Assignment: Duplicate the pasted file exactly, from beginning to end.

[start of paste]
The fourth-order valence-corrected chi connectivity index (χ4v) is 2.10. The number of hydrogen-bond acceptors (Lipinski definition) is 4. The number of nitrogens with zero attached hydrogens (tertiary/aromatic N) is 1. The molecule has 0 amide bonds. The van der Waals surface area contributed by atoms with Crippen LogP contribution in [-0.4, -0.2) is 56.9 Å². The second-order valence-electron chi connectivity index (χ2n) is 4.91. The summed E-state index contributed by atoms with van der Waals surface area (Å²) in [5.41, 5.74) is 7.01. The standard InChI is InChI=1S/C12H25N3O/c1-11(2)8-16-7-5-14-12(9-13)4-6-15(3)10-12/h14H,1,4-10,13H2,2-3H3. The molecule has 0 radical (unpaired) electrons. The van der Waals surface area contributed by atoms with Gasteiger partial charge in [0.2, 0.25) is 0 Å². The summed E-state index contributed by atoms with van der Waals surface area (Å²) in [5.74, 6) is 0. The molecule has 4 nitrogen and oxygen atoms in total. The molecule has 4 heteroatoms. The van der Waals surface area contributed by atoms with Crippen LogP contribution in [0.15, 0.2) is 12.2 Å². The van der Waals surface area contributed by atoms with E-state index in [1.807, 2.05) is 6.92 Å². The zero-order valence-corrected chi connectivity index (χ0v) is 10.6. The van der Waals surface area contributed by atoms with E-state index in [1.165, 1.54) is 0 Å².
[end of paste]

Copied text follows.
The fourth-order valence-corrected chi connectivity index (χ4v) is 2.10. The number of hydrogen-bond acceptors (Lipinski definition) is 4. The number of nitrogens with zero attached hydrogens (tertiary/aromatic N) is 1. The molecule has 0 amide bonds. The van der Waals surface area contributed by atoms with Crippen LogP contribution in [-0.4, -0.2) is 56.9 Å². The second-order valence-electron chi connectivity index (χ2n) is 4.91. The summed E-state index contributed by atoms with van der Waals surface area (Å²) in [5.41, 5.74) is 7.01. The standard InChI is InChI=1S/C12H25N3O/c1-11(2)8-16-7-5-14-12(9-13)4-6-15(3)10-12/h14H,1,4-10,13H2,2-3H3. The molecule has 0 radical (unpaired) electrons. The van der Waals surface area contributed by atoms with Gasteiger partial charge in [0.2, 0.25) is 0 Å². The summed E-state index contributed by atoms with van der Waals surface area (Å²) in [5.74, 6) is 0. The molecule has 4 nitrogen and oxygen atoms in total. The molecule has 4 heteroatoms. The van der Waals surface area contributed by atoms with Crippen LogP contribution in [0.15, 0.2) is 12.2 Å². The van der Waals surface area contributed by atoms with E-state index in [1.807, 2.05) is 6.92 Å². The zero-order valence-corrected chi connectivity index (χ0v) is 10.6. The van der Waals surface area contributed by atoms with E-state index in [1.165, 1.54) is 0 Å².